restructuring/redesigning BIND (was Re: 9.2.5 db causes high cpu?)

Chan Wilson cwilson at
Tue Feb 22 18:23:23 UTC 2005

On  0, Paul Vixie <paul at> inscribed onto the electric medium...
> > 	Paul seems to agree with your view on the subject regarding value 
> > of separation of function, but seems to feel that there is no way we 
> > could ever possibly get away from shipping a single binary that is 
> > required to do it all.
> paul thinks that a unified binary will always be necessary.  paul does
> NOT think that separate binaries, optimized for only one task or the
> other, should not also be shipped.

I think clear seperation of duties and responsibilities is a very fine
idea.  It promotes many good practices on both the administrative and
programatic sides of the fences.

I run both BIND and DJBDNS servers.  I run BIND in the legacy
infrastructure, where switching away from NOTIFY and AXFR would be
annoying and not a great ROI.  Dnscache and tinydns reside on the
outer edge, where the concise, secure code base and clear seperation
of duties provide peace of mind.  Although I'm sure it'll happen
eventually, I don't need any TSIG or IPv6 features, nor rndc, nor

Do understand: I'm not promoting one over the other.  Claims of
superiority must always be taken with [large] grains of salt.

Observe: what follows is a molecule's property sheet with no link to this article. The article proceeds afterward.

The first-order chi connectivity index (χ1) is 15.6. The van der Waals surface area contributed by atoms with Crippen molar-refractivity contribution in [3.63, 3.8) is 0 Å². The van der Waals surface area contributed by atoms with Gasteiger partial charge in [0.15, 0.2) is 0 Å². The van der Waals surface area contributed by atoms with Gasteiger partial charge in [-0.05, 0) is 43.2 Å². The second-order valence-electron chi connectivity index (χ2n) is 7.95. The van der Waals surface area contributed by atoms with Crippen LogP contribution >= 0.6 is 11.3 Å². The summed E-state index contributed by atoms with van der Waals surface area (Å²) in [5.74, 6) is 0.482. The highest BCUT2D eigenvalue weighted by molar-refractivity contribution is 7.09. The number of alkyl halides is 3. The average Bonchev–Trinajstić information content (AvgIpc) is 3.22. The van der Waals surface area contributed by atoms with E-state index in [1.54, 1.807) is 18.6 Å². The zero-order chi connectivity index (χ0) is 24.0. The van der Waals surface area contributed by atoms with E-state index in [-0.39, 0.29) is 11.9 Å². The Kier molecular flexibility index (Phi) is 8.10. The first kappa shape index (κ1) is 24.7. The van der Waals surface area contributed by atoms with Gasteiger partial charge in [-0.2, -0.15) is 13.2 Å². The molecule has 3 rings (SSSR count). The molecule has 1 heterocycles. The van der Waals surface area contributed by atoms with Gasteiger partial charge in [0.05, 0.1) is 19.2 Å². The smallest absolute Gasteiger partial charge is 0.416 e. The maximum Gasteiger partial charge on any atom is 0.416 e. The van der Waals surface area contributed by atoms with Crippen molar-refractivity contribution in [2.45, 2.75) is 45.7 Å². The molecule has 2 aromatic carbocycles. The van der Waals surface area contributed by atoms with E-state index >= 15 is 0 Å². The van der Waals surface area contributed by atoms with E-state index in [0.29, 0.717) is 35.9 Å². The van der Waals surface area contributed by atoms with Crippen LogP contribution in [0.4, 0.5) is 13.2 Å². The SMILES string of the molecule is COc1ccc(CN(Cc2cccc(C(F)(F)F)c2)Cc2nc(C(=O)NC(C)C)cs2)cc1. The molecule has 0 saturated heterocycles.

Understanding your precise scenario is critical to developing an
appropriate infrastructure.  I have found the following papers useful
in judging DNS server profiles:

The last link has a RealVideo stream of the presentation, which really
helps explain a few of the slides.  The pam2004 is a restatement of
that presentation with better graphs.

At the risk of tangentially ratholing, note some file sizes:

	dnscache 	 127728
	tinydns		  86132
	named-9.3.0	4910768
	apache-2.0.46	  21896
	apache-1.3.27	 385356
If I may play at being systems programmer for a moment, it would seem
to me that the Apache scheme of providing functionality with DSOs
pulled in at configuration time could supply the benefits of a
smaller, more concise code base while providing the framework for the
future, in-progress items, such as TSIG, IPv6, and related.



 Chan Wilson :: cwilson at :: 715/726-7661 :: SGI Enterprise Net Services

 People don't ask for facts in making up their minds.  They would rather have
 one good soul-satisfying emotion than a dozen facts.               --Leavitt

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